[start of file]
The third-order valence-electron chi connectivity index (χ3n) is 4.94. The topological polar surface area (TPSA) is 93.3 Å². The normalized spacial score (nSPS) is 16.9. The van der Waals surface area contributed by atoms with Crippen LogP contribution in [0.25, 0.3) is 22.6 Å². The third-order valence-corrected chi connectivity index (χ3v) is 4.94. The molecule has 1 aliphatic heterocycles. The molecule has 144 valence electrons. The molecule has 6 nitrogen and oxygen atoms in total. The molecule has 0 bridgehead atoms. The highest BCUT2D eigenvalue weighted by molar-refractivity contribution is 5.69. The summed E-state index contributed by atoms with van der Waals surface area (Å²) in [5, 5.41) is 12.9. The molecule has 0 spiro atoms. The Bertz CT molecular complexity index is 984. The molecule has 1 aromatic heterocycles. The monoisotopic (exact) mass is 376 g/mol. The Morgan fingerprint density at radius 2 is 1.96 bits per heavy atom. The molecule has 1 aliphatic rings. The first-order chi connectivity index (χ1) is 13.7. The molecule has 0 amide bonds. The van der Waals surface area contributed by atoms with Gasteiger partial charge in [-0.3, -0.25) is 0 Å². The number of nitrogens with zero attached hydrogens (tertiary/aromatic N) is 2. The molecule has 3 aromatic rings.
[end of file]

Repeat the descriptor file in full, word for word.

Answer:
The third-order valence-electron chi connectivity index (χ3n) is 4.94. The topological polar surface area (TPSA) is 93.3 Å². The normalized spacial score (nSPS) is 16.9. The van der Waals surface area contributed by atoms with Crippen LogP contribution in [0.25, 0.3) is 22.6 Å². The third-order valence-corrected chi connectivity index (χ3v) is 4.94. The molecule has 1 aliphatic heterocycles. The molecule has 144 valence electrons. The molecule has 6 nitrogen and oxygen atoms in total. The molecule has 0 bridgehead atoms. The highest BCUT2D eigenvalue weighted by molar-refractivity contribution is 5.69. The summed E-state index contributed by atoms with van der Waals surface area (Å²) in [5, 5.41) is 12.9. The molecule has 0 spiro atoms. The Bertz CT molecular complexity index is 984. The molecule has 1 aromatic heterocycles. The monoisotopic (exact) mass is 376 g/mol. The Morgan fingerprint density at radius 2 is 1.96 bits per heavy atom. The molecule has 1 aliphatic rings. The first-order chi connectivity index (χ1) is 13.7. The molecule has 0 amide bonds. The van der Waals surface area contributed by atoms with Gasteiger partial charge in [-0.3, -0.25) is 0 Å². The number of nitrogens with zero attached hydrogens (tertiary/aromatic N) is 2. The molecule has 3 aromatic rings.